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Talking about art is like dancing about architecture

Talking about art is like dancing about architecture

By |December 16th, 2010|Categories: Syndicated Content|

I’m working on a new site, and have been thinking about different ways to present my work, and thinking about artist statements.  Even if you don’t end up sharing it with anyone, the exercise of thinking and writing about it can be really helpful, bringing clarity to what you do, and where you want to go.

But do you really have to articulate what your work means?  Is this even possible with words?  As Steve Martin said, “talking about art is like dancing about architecture.”

That said, I’ve been looking around at how other people talk about their work.  I am drawn to statements that sound like a normal person talking.  Like this one from House Hunter Todd Hido, via 20×200:

Talking about art is like dancing about architecture
“People ask me how I find my pictures. I tell them I drive around. I drive and drive and I mostly don’t find anything that is interesting to me. But then, something calls out. Something that looks sort of off or maybe an empty space. Sometimes it’s a sad scene. I like that kind of stuff. So I take the photos and some are good. And I keep driving and looking and taking pictures.”
 
Does this tell us what the work means?  Not really.  But do we have a deeper understanding of his work?  Sure.  So does this really count as an “artist statement?”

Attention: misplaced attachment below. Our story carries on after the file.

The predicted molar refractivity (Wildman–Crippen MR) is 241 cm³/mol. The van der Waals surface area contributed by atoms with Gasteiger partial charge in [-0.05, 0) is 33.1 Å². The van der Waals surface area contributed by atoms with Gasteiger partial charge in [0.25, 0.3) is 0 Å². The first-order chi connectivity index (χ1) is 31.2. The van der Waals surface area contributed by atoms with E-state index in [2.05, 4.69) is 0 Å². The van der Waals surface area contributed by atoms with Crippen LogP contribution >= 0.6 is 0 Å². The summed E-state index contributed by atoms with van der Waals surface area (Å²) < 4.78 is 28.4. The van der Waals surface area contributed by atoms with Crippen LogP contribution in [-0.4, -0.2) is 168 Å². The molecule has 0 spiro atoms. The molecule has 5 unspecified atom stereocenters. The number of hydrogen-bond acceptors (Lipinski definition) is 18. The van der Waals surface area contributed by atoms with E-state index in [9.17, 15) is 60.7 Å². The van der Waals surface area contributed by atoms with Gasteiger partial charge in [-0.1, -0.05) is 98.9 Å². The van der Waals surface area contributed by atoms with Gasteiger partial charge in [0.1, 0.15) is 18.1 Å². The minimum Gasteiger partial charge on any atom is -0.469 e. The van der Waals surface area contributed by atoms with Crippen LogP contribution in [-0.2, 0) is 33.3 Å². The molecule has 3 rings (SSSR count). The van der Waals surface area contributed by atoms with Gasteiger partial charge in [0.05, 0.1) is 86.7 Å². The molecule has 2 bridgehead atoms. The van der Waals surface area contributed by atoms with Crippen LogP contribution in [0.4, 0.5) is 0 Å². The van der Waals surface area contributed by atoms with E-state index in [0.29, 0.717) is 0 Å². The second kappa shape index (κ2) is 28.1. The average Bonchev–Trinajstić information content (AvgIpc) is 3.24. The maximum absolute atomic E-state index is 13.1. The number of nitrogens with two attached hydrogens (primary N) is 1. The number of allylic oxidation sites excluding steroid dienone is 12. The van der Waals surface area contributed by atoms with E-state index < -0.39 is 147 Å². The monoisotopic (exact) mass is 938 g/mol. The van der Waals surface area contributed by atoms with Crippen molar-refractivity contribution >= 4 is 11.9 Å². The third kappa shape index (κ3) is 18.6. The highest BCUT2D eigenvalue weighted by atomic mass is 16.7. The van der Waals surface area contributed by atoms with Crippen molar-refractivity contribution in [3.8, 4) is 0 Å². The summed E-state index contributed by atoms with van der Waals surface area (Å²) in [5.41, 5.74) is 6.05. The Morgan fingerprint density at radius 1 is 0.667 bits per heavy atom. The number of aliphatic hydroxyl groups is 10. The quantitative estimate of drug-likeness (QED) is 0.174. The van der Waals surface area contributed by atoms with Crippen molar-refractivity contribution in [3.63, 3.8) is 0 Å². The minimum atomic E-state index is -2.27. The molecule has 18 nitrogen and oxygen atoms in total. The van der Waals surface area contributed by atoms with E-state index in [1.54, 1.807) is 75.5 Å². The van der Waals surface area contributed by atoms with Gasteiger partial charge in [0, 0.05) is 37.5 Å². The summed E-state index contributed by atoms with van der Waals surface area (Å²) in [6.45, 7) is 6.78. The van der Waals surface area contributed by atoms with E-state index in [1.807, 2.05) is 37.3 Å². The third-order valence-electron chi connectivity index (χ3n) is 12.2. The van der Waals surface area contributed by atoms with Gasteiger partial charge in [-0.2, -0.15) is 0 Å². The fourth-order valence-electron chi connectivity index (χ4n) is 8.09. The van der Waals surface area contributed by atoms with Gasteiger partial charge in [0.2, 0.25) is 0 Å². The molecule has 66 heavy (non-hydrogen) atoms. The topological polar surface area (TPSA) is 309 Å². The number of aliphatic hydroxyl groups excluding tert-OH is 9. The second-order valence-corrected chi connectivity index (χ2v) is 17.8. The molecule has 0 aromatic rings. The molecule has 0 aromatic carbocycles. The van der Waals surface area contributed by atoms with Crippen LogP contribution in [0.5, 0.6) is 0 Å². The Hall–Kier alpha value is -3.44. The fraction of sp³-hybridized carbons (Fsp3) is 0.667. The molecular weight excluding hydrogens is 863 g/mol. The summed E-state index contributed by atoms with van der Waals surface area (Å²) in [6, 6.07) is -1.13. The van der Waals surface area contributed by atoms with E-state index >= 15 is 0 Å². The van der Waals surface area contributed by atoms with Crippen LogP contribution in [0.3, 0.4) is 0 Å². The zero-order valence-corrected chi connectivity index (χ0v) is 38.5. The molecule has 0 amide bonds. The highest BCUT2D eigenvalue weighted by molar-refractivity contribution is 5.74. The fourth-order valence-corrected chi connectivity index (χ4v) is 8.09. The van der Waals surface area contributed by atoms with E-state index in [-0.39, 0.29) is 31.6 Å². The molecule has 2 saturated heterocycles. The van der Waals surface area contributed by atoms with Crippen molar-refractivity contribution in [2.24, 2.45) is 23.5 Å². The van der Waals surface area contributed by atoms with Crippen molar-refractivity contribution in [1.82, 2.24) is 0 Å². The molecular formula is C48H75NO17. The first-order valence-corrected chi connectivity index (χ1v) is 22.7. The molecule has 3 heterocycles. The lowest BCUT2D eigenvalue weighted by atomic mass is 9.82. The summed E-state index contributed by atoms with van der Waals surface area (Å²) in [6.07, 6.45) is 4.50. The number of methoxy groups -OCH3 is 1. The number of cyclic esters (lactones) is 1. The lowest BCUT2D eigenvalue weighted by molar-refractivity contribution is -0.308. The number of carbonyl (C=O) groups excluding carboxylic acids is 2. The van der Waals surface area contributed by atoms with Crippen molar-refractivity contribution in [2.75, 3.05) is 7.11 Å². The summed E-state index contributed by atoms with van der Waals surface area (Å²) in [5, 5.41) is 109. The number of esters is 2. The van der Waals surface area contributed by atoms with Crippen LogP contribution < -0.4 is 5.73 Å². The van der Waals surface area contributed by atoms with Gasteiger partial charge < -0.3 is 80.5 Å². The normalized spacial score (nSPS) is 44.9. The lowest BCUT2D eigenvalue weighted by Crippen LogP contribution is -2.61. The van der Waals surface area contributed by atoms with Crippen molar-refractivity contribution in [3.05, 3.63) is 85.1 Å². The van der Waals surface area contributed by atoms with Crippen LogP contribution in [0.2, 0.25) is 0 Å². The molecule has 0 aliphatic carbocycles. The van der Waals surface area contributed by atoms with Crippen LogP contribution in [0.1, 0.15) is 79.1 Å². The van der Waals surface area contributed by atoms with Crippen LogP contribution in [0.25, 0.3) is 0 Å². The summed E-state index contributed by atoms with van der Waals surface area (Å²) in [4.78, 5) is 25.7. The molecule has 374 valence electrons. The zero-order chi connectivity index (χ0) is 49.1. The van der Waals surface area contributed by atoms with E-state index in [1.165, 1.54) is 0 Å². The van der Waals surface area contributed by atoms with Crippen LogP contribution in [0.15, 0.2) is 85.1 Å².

Who cares?

It’s frustrating to have to pick up a thesaurus to get through a really wordy, esoteric statement.  Getting caught up in layers of “artspeak” seems like a great way to alienate and exclude people from formulating their own ideas about the work. 


Emily Shur (amazing floating donut pic) wrote about this conundrum a while back:

Talking about art is like dancing about architecture
“Why can’t we just take pictures?  I always feel as though there’s supposed to be some deeper meaning behind my pictures, a meaning other than ‘Something inside me connected with what I saw in front of me, so I pulled out my camera and took a picture.’  That does not seem to fly as an artist statement.  Why, I’m not sure.”   


Or as ninja master Garry Winogrand said, in fewer words:
Talking about art is like dancing about architecture



“I photograph to see what the world looks like in photographs.”



Enough said.